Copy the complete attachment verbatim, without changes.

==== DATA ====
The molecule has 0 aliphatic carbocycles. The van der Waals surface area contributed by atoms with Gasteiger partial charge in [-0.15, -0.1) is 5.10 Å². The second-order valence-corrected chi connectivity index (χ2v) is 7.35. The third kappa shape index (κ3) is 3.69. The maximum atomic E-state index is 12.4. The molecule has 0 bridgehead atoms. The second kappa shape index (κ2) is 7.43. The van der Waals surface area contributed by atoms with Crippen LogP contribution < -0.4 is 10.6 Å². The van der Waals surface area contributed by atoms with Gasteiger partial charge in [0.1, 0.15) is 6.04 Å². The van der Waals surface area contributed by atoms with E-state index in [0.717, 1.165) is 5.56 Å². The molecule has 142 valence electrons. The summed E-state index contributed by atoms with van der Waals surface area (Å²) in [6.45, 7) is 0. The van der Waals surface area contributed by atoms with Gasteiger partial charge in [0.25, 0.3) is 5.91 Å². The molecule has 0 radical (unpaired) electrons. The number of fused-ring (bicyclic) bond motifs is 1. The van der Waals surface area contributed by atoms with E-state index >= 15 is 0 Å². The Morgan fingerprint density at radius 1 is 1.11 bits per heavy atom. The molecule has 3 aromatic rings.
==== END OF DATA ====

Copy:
The molecule has 0 aliphatic carbocycles. The van der Waals surface area contributed by atoms with Gasteiger partial charge in [-0.15, -0.1) is 5.10 Å². The second-order valence-corrected chi connectivity index (χ2v) is 7.35. The third kappa shape index (κ3) is 3.69. The maximum atomic E-state index is 12.4. The molecule has 0 bridgehead atoms. The second kappa shape index (κ2) is 7.43. The van der Waals surface area contributed by atoms with Crippen LogP contribution < -0.4 is 10.6 Å². The van der Waals surface area contributed by atoms with Gasteiger partial charge in [0.1, 0.15) is 6.04 Å². The van der Waals surface area contributed by atoms with E-state index in [0.717, 1.165) is 5.56 Å². The molecule has 142 valence electrons. The summed E-state index contributed by atoms with van der Waals surface area (Å²) in [6.45, 7) is 0. The van der Waals surface area contributed by atoms with Gasteiger partial charge in [0.25, 0.3) is 5.91 Å². The molecule has 0 radical (unpaired) electrons. The number of fused-ring (bicyclic) bond motifs is 1. The van der Waals surface area contributed by atoms with E-state index >= 15 is 0 Å². The Morgan fingerprint density at radius 1 is 1.11 bits per heavy atom. The molecule has 3 aromatic rings.